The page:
JAN 2015 NEWS
IF IT'S ON THE WEB, BLEEK IS SEARCHING IT OUT...
'Best of the Web' hopes to bring you all the weird and wonderful web offerings that BLEEK stumbles upon whilst on our travels!
'An African City' puts Ghana in the Spotlight - Nicole Amarteifio
Written, produced and directed by Ghanaian entrepreneur Nicole Amarteifio, 'An African City' charts the ups and downs of American-African returnees to their native homelands. Set in Ghana, but featuring a cast who's characters have roots in Nigeria and Kenya too, it has a style reminiscent of Sex and the City, in that there's the sex obsessed one, the naïve innocent one and the romantic dreamer to name a few; only the comic writing isn't as good & the acting leaves something to be desired.
I decided to give it a chance though and used the rule of testing new anime series, that is, "watch at least 3 before making a decision". Seeing as they are only 15mins long I watched 6 in total to give it a fair chance, but I can't say in drew me in or had that 'binge watch' factor to it.
Nevertheless, this IS an amateur production, it can't be judged by the same standards as a major television series, with their teams of writers and budget for fancy production and a more experienced cast.
What I do enjoy about this series is the education in modern Ghanaian culture, relationships and society as the ladies talk about everything from job hunting, make-up to relationship troubles, with a heavy slant on the relationship troubles - although I found the 3rd episode a little ridiculous; they complain about things like snoring and sweating, when everything else about the guy is near 'perfect' - it kind of tells you why they have so much trouble finding a partner if a man is black-listed for relatively unimportant reasons, rather than the content of his character, compatibility of intelligence and personality.
They touch briefly on issues such as having natural hair, skin bleaching and the antiquated patriarchy that exists, but I'm not sure how much further these themes will develop as the slant seems to be heavily on relationship issues.
Main Cast from left to right: Esosa E, Nana Mensah, MaameYaa Boafo, Maame Adjei & Marie Humbert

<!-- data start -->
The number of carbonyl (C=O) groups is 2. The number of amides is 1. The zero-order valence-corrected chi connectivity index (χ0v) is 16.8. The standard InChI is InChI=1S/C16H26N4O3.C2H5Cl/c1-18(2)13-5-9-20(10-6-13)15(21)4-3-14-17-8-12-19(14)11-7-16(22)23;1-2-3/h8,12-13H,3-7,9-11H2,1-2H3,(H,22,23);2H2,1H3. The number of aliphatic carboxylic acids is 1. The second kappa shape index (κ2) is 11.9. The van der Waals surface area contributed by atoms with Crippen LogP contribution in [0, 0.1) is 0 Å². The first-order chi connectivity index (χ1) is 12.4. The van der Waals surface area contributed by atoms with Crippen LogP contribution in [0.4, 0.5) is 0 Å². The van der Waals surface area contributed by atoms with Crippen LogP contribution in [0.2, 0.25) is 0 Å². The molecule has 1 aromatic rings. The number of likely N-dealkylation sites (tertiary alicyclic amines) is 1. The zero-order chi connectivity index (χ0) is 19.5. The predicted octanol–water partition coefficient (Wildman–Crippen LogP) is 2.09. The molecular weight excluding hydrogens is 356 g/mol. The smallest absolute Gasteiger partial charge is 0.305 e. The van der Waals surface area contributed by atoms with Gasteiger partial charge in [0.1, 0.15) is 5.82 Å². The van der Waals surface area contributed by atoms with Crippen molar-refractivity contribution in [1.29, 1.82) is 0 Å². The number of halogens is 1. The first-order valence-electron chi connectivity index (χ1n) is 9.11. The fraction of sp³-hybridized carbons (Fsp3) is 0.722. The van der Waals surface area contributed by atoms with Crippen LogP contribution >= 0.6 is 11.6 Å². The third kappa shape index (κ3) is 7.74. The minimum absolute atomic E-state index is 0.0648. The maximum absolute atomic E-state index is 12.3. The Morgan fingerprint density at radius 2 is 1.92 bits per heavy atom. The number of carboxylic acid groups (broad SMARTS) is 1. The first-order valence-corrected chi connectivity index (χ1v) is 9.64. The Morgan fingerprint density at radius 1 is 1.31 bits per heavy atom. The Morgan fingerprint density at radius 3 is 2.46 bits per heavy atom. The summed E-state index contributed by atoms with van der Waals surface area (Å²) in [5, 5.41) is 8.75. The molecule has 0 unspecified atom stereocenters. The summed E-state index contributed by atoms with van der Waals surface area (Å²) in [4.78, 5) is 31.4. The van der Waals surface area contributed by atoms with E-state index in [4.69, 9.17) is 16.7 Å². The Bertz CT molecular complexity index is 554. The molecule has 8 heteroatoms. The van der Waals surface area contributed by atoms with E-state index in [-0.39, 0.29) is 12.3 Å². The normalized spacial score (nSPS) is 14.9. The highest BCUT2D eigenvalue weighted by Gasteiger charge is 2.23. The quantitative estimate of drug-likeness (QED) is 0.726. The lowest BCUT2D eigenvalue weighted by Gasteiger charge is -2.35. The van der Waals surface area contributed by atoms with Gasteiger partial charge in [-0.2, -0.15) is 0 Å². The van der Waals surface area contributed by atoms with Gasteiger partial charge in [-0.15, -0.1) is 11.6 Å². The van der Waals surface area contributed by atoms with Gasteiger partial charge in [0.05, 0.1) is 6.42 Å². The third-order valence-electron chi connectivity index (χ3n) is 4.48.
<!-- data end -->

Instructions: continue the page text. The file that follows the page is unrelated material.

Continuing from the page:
Overall I can't say I'll be watching this series regularly, it's no 'Awkward Black Girl', which had me desperate for the next episode, but I do envision dipping in now and then when feeling in the need of some easy watching. I think the writer could do with some help with her comic writing to really make this story snap, and the actors a masterclass in basic techniques! But it's worth a watch, especially if you want to know more about modern Ghanaian culture, just don't expect it to be the new Black Sex & the City.
Web Series 'Polyglot ' - Amelia Umuhire
"Polyglot" - A Person who knows and is able to use several Languages.
Amelia Umuhire is the brainchild behind YouTube web series 'Polyglot' which seeks to challenge preconceived notions of Afro-European lives - aka stereotypes and racist attitudes towards people of non European descent living in Europe. Amelia is visual artist and self taught film-maker of Rwandan-German origin, who speaks German, English, French, and Kinyarwanda, the very definition of a Polyglot.
The first episode follows Babiche Papaya, a rapper and poet played by Umuhire’s sister, Amanda Mukasonga, as she tries to find herself an affordable 'Altbau-Wohnung' - an apartment in an old building.
The series as a whole looks at the lives of other Polyglot's living in Berlin as they try to carve out a space in a society that marginalises them and assumes they do not know the language of the country they call home.
It's beautifully shot, there's something delicate and bleak about the production as we ride along with Babiche while she meets potential new flat mates.
Many of the shots are in close quarters with her unusual and beautiful face, all with Berlin's sprawling metropolis in the background; but she could be in any major city, perhaps reflecting my own views on urban areas, which to me demonstrate high density living, a disconnect from nature, but also where culture is mashed together remixed and reborn.
I really enjoyed the first episode and will be catching up with the rest when I get the chance.
The Polyglot series is available on YouTube now.
Short Film Sundays - Issae Rae Presents a New Web Showcase
Issa Rae takes time out from producing her TV adaptation of her web series Awkward Black Girl (ABG) to host a new series on her YouTube channel with the hashtag shortfilmsundays
The first offering features Ladylike, written by Tiffany Johnson and Nicholas Williams. It tells the story of friendship between two women with a penchant for American 50s fashion and a knack for revenge.
You'll love Ladylike and will love Issa Rae more for providing a platform for new and emerging talent.
#shortfilmsundays looks to be a nice new addition to our BLEEK On Screen section.